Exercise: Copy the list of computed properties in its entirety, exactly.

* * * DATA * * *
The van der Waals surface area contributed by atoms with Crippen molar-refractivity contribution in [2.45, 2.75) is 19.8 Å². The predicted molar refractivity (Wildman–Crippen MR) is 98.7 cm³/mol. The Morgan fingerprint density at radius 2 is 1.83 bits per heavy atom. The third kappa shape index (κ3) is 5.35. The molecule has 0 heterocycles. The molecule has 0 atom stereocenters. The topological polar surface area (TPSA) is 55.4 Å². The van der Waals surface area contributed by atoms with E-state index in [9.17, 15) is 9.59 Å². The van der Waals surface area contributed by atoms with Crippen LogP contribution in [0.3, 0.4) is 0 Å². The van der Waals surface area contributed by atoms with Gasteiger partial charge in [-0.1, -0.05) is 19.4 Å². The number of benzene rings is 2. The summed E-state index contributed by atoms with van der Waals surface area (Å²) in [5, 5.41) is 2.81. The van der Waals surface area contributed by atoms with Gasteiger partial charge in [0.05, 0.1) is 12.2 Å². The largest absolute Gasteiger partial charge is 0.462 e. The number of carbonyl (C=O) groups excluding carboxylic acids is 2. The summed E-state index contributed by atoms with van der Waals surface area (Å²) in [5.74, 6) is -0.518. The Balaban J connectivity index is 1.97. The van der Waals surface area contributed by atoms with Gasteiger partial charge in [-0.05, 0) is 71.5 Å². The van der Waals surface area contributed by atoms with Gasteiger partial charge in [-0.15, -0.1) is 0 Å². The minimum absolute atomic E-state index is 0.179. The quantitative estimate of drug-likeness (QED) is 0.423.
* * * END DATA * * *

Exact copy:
The van der Waals surface area contributed by atoms with Crippen molar-refractivity contribution in [2.45, 2.75) is 19.8 Å². The predicted molar refractivity (Wildman–Crippen MR) is 98.7 cm³/mol. The Morgan fingerprint density at radius 2 is 1.83 bits per heavy atom. The third kappa shape index (κ3) is 5.35. The molecule has 0 heterocycles. The molecule has 0 atom stereocenters. The topological polar surface area (TPSA) is 55.4 Å². The van der Waals surface area contributed by atoms with E-state index in [9.17, 15) is 9.59 Å². The van der Waals surface area contributed by atoms with Crippen LogP contribution in [0.3, 0.4) is 0 Å². The van der Waals surface area contributed by atoms with Gasteiger partial charge in [-0.1, -0.05) is 19.4 Å². The number of benzene rings is 2. The summed E-state index contributed by atoms with van der Waals surface area (Å²) in [5, 5.41) is 2.81. The van der Waals surface area contributed by atoms with Gasteiger partial charge in [0.05, 0.1) is 12.2 Å². The largest absolute Gasteiger partial charge is 0.462 e. The number of carbonyl (C=O) groups excluding carboxylic acids is 2. The summed E-state index contributed by atoms with van der Waals surface area (Å²) in [5.74, 6) is -0.518. The Balaban J connectivity index is 1.97. The van der Waals surface area contributed by atoms with Gasteiger partial charge in [-0.05, 0) is 71.5 Å². The van der Waals surface area contributed by atoms with Gasteiger partial charge in [-0.15, -0.1) is 0 Å². The minimum absolute atomic E-state index is 0.179. The quantitative estimate of drug-likeness (QED) is 0.423.